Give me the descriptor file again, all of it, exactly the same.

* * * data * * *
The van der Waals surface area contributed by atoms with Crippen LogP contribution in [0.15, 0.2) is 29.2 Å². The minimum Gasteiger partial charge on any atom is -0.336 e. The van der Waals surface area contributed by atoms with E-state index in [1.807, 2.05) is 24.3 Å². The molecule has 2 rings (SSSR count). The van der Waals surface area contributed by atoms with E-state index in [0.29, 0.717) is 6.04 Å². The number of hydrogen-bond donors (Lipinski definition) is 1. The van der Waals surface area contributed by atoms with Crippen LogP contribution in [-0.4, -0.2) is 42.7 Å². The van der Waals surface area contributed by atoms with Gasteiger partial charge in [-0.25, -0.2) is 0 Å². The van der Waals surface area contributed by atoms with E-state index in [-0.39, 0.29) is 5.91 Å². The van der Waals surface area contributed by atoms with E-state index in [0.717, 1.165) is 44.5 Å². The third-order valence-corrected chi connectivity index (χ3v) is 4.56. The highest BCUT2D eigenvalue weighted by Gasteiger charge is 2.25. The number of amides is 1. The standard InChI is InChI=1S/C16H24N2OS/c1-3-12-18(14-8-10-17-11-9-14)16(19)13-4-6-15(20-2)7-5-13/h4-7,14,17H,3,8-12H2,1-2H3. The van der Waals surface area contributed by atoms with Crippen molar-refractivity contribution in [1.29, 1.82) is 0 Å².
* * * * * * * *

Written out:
The van der Waals surface area contributed by atoms with Crippen LogP contribution in [0.15, 0.2) is 29.2 Å². The minimum Gasteiger partial charge on any atom is -0.336 e. The van der Waals surface area contributed by atoms with E-state index in [1.807, 2.05) is 24.3 Å². The molecule has 2 rings (SSSR count). The van der Waals surface area contributed by atoms with E-state index in [0.29, 0.717) is 6.04 Å². The number of hydrogen-bond donors (Lipinski definition) is 1. The van der Waals surface area contributed by atoms with Crippen LogP contribution in [-0.4, -0.2) is 42.7 Å². The van der Waals surface area contributed by atoms with Gasteiger partial charge in [-0.25, -0.2) is 0 Å². The van der Waals surface area contributed by atoms with E-state index in [-0.39, 0.29) is 5.91 Å². The van der Waals surface area contributed by atoms with E-state index in [0.717, 1.165) is 44.5 Å². The third-order valence-corrected chi connectivity index (χ3v) is 4.56. The highest BCUT2D eigenvalue weighted by Gasteiger charge is 2.25. The number of amides is 1. The standard InChI is InChI=1S/C16H24N2OS/c1-3-12-18(14-8-10-17-11-9-14)16(19)13-4-6-15(20-2)7-5-13/h4-7,14,17H,3,8-12H2,1-2H3. The van der Waals surface area contributed by atoms with Crippen molar-refractivity contribution in [1.29, 1.82) is 0 Å².